Retinitis pigmentosa: what is it? Diagonale


Retinitis pigmentosa: what is it?

Progressive hereditary disease that gradually leads to blindness (permanent vision loss).

What are the causes ?

This genetic disease causes deterioration of the cones and rods of the retina. These are photosensitive cells essential for vision.

The cones are responsible for central vision, the perception of details as well as colors.

Rods are responsible for peripheral vision and vision in the dark.


When does she appear?

The first symptoms usually appear in adolescence and progress over the years. The speed of progression varies from person to person.

In rare cases, the observation of the first symptoms begins in adulthood.

There is 1 case for every 3500 to 4000 Canadians.


What are the symptoms/stages?

The rods are the first to be damaged. It is therefore night vision that is affected, up to partial or complete blindness in the dark.

Then it is the peripheral vision that is gradually damaged. The person begins to have tubular, or tunnel vision, which becomes smaller and smaller.

Central vision can be preserved for several years. However, after a variable time depending on the person, it is also lost, up to complete blindness.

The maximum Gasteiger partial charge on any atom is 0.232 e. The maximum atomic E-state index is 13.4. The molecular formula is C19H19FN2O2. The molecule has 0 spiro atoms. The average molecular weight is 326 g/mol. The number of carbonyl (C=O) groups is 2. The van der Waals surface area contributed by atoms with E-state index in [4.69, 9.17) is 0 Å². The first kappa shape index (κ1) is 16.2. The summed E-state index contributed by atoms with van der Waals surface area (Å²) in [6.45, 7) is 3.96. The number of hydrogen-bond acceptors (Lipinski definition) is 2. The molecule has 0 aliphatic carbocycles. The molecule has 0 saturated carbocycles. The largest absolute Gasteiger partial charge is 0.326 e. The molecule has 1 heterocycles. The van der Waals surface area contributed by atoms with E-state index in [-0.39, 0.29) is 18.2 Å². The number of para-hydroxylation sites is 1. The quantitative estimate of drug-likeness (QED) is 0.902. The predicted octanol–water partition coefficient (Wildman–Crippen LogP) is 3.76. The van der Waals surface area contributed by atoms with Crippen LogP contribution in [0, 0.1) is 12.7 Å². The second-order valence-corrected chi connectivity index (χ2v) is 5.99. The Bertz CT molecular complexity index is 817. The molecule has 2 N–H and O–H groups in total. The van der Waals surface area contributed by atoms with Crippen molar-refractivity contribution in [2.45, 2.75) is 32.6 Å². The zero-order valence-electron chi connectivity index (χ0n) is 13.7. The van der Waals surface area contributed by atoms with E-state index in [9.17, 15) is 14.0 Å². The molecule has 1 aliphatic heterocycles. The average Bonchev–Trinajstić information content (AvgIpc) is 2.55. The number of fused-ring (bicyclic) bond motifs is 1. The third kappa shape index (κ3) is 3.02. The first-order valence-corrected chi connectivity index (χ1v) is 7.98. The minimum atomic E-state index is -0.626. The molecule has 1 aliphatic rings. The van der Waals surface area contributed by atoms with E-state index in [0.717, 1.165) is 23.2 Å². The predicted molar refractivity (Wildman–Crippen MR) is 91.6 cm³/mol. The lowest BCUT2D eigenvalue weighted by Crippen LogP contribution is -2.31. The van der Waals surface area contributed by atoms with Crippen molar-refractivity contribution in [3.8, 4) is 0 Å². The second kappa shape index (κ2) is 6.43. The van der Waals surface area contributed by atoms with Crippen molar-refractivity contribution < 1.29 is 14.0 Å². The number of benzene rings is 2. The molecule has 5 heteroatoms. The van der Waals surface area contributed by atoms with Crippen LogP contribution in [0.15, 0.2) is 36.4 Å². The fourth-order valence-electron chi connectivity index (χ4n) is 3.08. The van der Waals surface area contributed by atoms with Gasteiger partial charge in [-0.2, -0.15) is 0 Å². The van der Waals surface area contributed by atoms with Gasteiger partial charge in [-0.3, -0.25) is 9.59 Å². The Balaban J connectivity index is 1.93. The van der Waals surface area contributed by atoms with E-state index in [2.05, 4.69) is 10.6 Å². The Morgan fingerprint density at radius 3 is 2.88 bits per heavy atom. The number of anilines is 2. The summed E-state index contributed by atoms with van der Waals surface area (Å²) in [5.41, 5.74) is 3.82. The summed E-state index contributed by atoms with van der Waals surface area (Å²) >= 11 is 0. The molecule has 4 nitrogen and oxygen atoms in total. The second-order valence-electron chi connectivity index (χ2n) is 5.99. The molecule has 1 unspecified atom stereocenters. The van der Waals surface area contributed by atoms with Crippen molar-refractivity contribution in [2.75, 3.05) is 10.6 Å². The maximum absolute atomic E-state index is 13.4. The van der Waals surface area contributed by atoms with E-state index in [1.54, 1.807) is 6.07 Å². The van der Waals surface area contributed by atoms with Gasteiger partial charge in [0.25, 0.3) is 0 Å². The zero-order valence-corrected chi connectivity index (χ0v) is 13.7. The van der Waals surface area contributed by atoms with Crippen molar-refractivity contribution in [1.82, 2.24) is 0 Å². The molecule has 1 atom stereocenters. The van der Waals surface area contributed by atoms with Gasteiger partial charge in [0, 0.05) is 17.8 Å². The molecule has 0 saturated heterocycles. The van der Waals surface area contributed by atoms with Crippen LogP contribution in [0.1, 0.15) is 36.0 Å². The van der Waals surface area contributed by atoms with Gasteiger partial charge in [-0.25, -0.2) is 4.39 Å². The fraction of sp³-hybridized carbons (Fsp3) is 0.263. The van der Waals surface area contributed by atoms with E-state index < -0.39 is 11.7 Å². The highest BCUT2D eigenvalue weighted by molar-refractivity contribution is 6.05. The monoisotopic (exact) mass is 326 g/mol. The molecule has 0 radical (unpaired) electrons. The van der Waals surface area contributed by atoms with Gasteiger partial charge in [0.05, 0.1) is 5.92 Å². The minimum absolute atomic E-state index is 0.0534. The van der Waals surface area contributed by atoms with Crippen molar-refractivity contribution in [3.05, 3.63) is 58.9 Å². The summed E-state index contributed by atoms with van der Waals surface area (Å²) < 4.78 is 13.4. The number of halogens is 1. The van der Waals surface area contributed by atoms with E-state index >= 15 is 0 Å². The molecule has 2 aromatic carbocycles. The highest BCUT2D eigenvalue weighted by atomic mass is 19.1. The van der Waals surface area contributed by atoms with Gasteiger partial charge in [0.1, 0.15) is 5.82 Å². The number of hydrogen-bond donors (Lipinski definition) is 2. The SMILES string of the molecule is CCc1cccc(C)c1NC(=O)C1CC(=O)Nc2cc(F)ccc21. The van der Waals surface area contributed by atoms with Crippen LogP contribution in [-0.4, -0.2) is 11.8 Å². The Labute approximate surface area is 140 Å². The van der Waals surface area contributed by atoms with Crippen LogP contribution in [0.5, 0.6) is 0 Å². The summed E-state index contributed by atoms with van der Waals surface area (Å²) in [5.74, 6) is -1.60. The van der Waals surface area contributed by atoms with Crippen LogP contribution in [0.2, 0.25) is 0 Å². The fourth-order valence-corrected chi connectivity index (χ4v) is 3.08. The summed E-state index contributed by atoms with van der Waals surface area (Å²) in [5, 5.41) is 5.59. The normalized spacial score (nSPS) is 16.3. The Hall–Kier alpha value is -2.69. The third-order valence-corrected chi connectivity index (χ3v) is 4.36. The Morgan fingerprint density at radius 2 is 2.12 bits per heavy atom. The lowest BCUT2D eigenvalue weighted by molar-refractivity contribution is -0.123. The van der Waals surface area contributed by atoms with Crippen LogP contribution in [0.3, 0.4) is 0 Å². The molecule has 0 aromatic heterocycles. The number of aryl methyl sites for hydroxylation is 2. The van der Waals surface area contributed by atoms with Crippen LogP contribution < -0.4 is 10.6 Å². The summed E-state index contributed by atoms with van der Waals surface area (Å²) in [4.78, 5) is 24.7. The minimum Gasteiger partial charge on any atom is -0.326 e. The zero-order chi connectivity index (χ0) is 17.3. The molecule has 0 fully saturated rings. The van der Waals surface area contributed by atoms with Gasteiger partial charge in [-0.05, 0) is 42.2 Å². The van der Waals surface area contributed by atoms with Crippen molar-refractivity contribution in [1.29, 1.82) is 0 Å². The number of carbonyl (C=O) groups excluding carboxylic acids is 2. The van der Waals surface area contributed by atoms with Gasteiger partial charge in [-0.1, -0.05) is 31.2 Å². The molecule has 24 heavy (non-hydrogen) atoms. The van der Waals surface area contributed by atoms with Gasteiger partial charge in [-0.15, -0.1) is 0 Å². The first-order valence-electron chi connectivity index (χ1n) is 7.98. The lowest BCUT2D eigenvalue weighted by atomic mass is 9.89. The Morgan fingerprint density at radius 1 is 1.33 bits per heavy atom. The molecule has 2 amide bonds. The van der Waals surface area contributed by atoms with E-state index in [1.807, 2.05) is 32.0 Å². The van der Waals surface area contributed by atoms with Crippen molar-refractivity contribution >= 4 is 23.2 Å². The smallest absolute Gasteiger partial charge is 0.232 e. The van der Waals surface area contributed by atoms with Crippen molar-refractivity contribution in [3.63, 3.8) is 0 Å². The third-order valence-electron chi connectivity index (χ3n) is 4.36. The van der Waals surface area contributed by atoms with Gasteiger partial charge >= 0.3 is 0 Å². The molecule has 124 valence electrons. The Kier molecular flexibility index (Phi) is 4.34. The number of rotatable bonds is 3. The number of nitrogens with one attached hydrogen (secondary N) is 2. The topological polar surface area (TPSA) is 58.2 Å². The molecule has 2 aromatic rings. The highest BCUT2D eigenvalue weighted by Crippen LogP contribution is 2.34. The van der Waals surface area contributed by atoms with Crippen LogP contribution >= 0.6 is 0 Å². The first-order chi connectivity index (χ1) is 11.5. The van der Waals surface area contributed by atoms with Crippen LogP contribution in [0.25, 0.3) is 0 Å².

The duration of this process will differ from person to person.


A person with retinitis pigmentosa may also be easily dazzled, or may have difficulty adjusting to changes in lighting.

This will also affect activities or social interactions: difficulties in moving around, moments of discomfort (difficulty reaching out, night blindness, etc.).

Example: With tunnel vision (loss of peripheral vision), it will still be possible to read, but movement will be complicated. It may then be necessary to use a white cane to find your way around more easily.


What treatment?

There is currently no treatment to slow or stop the progression of the disease.

However, organizations exist to help you and find compensatory strategies, adaptations for your environment, provide advice and support for you and your loved ones.


Each year, the examination of the sight and the health of the eyes with your optometrist makes it possible to detect this type of affections.
Thus, your optometrist is able to refer you to the health professionals necessary to support you in your care and your adaptation.
If you notice changes in your vision or if you feel the need to, contact your optometrist for a follow-up of your eye health.

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